Arrow Season 2: Looking Ahead to Season 3

In case you were busy wondering if you’re home had been transported to Winterfell, you should know Arrow has been renewed for a third season. The show has been a steady performer for the CW, and it regularly extended beyond the typical fare of CW dramas. Even if the second season hasn’t matched the quality of the first, the show is still far better than it needs to be, and Stephen Amell has established himself as a legitimate television star. However, it’s important to note the show is still trying to find itself. Oliver as megahero hasn’t totally taken the way Oliver the vigilante did in season one. It’s not the fault of the writers or Mr. Amell; good guys are simply less interesting than morally complex ones. As a result, the show has seemed to pass on the moral complexity to Moira Queen and Roy Harper, and they’re not exactly as compelling as Amell. Many other parts of the show can be spotty at best. With that in mind, here are a few friendly suggestions for Arrow HQ as they prepare to discuss plans for season three.

The Laurel Problem

I’m trying to give up complete trashings of a person’s acting chops. Acting is a hard job, and it’s one that I certainly couldn’t do well myself. If I dislike an actor’s performance, I try to use words like “problematic” or discuss other aspects of their work that doesn’t seem like value judgments on them. However, I cannot muster up enough strength to keep the snark gun from firing shots at Katie Cassidy. With season two creating a whole arc for the Lance family, Cassidy has been given a lot to play and her own showcase parts of episodes to carry scenes. Instead of rising to the new challenges, she’s been absolutely miserable. Her acting during her “drug addict” scenes remind me of the glory days on Saved by the Bell when Jessie got hooked on caffeine pills (Note: That’s not a compliment).

Because of her prominent role in the story of Green Arrow, and the CW’s blind love for her, getting rid of Cassidy is not an option. Instead, the show has to marginalize her as much as possible. She can go to rehab for awhile (where we should NEVER, EVER visit), take a job in a firm out of the city, or become Felicity’s new trainee in the Queen Consolidated IT Department. Absolutely anything will be an improvement over what the show is having her do now. I’m not holding my breath considering the people writing the show thought she could pull it off in the first place.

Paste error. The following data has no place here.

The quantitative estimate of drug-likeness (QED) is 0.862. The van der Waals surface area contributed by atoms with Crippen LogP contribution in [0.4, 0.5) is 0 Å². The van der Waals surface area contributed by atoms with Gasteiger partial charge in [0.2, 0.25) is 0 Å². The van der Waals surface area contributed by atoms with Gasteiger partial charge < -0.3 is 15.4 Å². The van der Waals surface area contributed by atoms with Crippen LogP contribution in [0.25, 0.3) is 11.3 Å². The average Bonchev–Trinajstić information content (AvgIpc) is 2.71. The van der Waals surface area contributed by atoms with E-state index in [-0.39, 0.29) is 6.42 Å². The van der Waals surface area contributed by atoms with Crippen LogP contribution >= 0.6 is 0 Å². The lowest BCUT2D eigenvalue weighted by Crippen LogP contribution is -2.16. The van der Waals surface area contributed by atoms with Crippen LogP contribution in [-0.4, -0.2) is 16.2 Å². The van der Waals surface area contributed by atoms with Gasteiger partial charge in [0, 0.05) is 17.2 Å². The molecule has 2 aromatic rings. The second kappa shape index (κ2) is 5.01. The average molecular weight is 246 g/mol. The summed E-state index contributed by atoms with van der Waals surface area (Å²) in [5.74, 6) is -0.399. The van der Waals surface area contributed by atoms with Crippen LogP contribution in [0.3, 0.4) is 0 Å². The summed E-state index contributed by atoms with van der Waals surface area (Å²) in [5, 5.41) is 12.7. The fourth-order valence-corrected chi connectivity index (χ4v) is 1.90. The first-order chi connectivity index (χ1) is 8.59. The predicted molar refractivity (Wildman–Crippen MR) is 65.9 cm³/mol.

Trim the Cast

Arrow has one of the larger casts on network television these days. While a large cast can provide a rich tapestry (ask Parks and Recreation), and can also be a burden to service all of the characters in said tapestry (ask Parks and Recreation again). Starling City can seem too expansive and too claustrophobic at the same time. Series regulars can seemingly disappear for episodes at a time before we catch back up with them.

No one captures this idea more than Willa Holland’s Thea Queen. With Roy now turning into The Hoodie, Thea seems less useful than ever. Running Starling City’s hottest club is hardly a reason to keep her around. Holland is a capable actress, so if the show wants to give her a legitimate plotline, I’m all for it. Until they do, we’re simply treading water with Thea Queen.

Speed Up the Island

Greg Berlanti has told many groups of people that he has five years worth of story that can be told on the island. I feel as if I speak on behalf of a number of people when I say two years is more than enough. Origin stories definitely have their place, but two years of bouncing between present day and the island has yielded increasingly diminishing returns. Some key moments should be shown, but I don’t need a step-by-step walk-through of how we got to where we are now. It’s just tedium from a show that doesn’t need to waste time bogging itself down in such things. The show is at its best when the Arrow is putting the boots to bad guys or Oliver Queen is being the coolest guy in the room. The island doesn’t offer much opportunity for either.

I’m excited Arrow is getting a third season. Every show can be better, but the holes in Arrow can seem quite glaring at times. One of the best things about the show in season one was the potential for it to be a show that transcends the CW brand. I still hold out hope that potential will be realized, but some changes need to be made.